Insisting “this is serious”, the leader of Chancellor Angela Merkel’s Bavarian sister party stood by his demand for a refugee cap and said the conservative allies still have differences to resolve before campaigning for September’s election.
Horst Seehofer, the leader of the conservative Christian Social Union (CSU), said on Wednesday (4 January) a “reconciliation summit” he is due to hold with Merkel in Munich in February was still planned but that the programme was not finalised.
The CSU has long bristled at Merkel’s open-door policies that allowed into Germany about 1.1 million refugees from Syria, Iraq, Afghanistan and elsewhere since mid-2015. Ignoring her objections, it insists on a limit of 200,000 refugees per year.
By saying the two parties, who form the conservative “Union” bloc, still have differences to resolve, Seehofer kept up pressure on Merkel to toughen her stance on migrants.
“We still need to discuss some things and then we will go into the election together,” Seehofer said of his CSU and Merkel’s Christian Democrats (CDU), speaking at the beginning of his party’s annual January retreat.
“This country is polarised and divided and it must be the task of all democrats to lead their country together,” he said.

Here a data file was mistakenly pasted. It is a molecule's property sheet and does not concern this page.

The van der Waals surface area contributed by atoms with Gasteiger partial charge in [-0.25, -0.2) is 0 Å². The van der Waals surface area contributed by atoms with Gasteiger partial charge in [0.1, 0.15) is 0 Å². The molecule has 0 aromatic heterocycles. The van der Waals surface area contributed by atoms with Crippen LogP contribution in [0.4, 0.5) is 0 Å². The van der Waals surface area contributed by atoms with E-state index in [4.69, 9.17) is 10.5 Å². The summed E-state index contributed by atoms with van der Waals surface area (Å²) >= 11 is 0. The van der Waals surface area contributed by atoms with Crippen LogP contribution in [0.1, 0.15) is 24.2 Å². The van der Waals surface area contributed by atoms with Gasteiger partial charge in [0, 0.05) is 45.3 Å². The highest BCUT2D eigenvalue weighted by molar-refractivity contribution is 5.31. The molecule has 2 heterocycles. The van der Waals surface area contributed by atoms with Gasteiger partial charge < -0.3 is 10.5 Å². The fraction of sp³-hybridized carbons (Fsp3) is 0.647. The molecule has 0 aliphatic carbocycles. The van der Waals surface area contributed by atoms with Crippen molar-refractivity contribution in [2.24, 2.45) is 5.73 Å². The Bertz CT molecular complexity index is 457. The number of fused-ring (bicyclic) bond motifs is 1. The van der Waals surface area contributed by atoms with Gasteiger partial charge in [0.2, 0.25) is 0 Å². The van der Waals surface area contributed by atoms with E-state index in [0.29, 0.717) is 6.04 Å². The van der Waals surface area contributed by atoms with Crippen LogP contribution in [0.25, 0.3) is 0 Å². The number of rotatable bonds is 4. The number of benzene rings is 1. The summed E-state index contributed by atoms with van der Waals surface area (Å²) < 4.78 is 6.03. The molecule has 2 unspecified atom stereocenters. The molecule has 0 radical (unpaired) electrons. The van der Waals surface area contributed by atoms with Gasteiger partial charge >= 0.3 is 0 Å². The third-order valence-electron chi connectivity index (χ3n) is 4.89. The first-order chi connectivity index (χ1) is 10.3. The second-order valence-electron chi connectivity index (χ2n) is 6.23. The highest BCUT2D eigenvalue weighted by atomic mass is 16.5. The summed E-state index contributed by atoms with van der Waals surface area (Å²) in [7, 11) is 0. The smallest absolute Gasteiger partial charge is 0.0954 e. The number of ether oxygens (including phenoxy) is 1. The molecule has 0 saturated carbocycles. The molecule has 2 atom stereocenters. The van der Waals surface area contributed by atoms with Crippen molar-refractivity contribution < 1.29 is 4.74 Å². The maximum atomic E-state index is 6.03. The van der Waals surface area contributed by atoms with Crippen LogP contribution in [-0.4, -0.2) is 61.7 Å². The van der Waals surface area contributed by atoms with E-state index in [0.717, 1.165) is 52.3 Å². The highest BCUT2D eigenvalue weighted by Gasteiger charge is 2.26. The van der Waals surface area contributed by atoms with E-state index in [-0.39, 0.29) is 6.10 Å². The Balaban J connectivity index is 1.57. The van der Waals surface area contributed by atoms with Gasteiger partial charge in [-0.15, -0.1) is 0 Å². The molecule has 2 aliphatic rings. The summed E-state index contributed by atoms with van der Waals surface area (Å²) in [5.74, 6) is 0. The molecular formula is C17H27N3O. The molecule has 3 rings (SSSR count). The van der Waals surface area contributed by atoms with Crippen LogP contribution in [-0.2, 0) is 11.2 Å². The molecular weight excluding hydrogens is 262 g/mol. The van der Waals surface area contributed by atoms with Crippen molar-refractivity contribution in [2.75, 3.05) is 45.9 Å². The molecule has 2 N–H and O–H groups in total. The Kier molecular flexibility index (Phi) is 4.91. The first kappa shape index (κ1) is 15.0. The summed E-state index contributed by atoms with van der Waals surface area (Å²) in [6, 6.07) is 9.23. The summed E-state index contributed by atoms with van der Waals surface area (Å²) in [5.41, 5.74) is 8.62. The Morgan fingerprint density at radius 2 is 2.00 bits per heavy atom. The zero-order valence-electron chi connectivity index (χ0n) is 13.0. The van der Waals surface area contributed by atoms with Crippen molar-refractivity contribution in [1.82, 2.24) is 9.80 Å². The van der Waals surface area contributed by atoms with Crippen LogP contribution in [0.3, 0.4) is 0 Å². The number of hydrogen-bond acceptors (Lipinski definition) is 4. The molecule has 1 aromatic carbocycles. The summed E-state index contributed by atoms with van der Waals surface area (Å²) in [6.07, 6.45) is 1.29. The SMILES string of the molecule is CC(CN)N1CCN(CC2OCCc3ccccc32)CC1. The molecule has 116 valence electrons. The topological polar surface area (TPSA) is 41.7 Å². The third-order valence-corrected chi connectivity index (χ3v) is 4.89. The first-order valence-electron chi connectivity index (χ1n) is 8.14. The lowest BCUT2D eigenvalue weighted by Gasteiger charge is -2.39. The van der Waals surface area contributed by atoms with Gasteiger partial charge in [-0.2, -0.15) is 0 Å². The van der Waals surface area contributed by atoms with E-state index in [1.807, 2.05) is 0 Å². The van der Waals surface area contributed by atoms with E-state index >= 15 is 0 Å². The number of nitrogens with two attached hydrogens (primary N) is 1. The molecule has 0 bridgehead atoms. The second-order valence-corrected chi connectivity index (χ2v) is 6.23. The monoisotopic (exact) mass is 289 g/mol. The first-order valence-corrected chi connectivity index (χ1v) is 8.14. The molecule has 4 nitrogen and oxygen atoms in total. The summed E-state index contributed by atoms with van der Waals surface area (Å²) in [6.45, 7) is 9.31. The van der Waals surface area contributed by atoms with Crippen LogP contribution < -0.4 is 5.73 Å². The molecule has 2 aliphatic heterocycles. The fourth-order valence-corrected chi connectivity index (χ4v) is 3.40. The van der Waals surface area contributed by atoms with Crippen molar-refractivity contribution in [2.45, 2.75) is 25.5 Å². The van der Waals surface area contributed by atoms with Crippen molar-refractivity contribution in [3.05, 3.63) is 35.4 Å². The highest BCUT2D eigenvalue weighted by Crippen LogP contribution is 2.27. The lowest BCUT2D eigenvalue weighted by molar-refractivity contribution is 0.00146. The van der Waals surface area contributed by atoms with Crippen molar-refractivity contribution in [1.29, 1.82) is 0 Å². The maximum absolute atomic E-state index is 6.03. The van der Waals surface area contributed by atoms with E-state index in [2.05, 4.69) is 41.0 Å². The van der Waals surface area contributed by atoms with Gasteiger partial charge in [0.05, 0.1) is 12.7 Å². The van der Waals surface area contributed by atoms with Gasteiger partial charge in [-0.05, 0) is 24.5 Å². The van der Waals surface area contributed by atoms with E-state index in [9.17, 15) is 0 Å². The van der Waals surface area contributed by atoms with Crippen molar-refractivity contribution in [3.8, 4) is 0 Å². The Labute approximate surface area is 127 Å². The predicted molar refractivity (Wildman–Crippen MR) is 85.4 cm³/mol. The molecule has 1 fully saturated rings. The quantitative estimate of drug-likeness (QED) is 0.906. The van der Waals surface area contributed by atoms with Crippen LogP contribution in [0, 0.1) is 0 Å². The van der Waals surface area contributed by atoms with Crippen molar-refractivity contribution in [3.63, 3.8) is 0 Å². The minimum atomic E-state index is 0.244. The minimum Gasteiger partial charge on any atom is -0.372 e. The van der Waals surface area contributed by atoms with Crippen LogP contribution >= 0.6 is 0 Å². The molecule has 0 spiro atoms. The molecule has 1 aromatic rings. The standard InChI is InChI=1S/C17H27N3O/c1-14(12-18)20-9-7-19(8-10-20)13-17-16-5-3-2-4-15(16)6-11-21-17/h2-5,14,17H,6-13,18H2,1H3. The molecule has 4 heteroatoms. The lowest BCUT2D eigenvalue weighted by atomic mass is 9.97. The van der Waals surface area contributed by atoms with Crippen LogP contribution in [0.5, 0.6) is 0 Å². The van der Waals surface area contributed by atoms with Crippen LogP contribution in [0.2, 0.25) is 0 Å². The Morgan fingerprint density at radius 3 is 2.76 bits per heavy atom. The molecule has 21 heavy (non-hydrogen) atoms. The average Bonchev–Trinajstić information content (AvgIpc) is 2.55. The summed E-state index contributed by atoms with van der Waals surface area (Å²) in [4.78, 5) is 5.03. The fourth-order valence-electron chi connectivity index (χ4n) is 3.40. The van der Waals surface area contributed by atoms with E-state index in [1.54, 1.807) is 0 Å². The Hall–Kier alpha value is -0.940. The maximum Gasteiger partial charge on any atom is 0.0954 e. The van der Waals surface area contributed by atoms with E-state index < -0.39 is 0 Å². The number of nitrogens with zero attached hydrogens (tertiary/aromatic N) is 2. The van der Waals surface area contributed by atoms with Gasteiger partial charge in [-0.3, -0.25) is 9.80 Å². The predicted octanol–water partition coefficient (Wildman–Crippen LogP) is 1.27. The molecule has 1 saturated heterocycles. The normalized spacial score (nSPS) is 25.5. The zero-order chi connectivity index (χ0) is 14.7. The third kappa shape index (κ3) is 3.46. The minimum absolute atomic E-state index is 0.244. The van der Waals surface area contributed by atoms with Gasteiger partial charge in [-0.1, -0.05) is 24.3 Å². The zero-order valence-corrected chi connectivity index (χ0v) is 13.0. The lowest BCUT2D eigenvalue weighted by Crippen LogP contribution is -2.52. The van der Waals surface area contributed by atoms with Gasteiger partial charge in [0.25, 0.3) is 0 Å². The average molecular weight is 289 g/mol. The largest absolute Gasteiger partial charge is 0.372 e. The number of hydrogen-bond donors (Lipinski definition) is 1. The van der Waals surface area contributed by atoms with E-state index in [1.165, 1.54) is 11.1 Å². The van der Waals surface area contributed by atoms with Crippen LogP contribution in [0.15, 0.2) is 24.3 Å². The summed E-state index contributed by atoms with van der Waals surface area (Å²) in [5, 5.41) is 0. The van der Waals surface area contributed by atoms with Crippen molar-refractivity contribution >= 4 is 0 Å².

The migrant issue has become more heated after an attack before Christmas in Berlin in which an asylum-seeker from Tunisia killed 12 people. After that, the CSU pushed for the Mediterranean Sea route for migrants to be closed by sending them back to Africa rather than allowing them to stay in Europe.
Merkel and Seehofer’s February meeting in Munich was planned after they each stayed away from the other’s party conference late last year as their conservative alliance struggles to repair the divisions over migrant policy.
Members of the CDU are concerned the divisions have not healed.
Ahead of the national election, the CSU is worried about losing votes to the far-right Alternative for Germany (AfD) party that takes a hard line against refugees.
Seehofer is also looking ahead to a regional election in Bavaria in 2018, worried about losing votes then too to the AfD, which punished Merkel’s CDU in other state votes last year.
Appealing to his Bavarian base, Seehofer rejected a proposal by Merkel’s interior minister for Germany’s state intelligence agencies be centralised. At the moment, each of the 16 federal states has its own.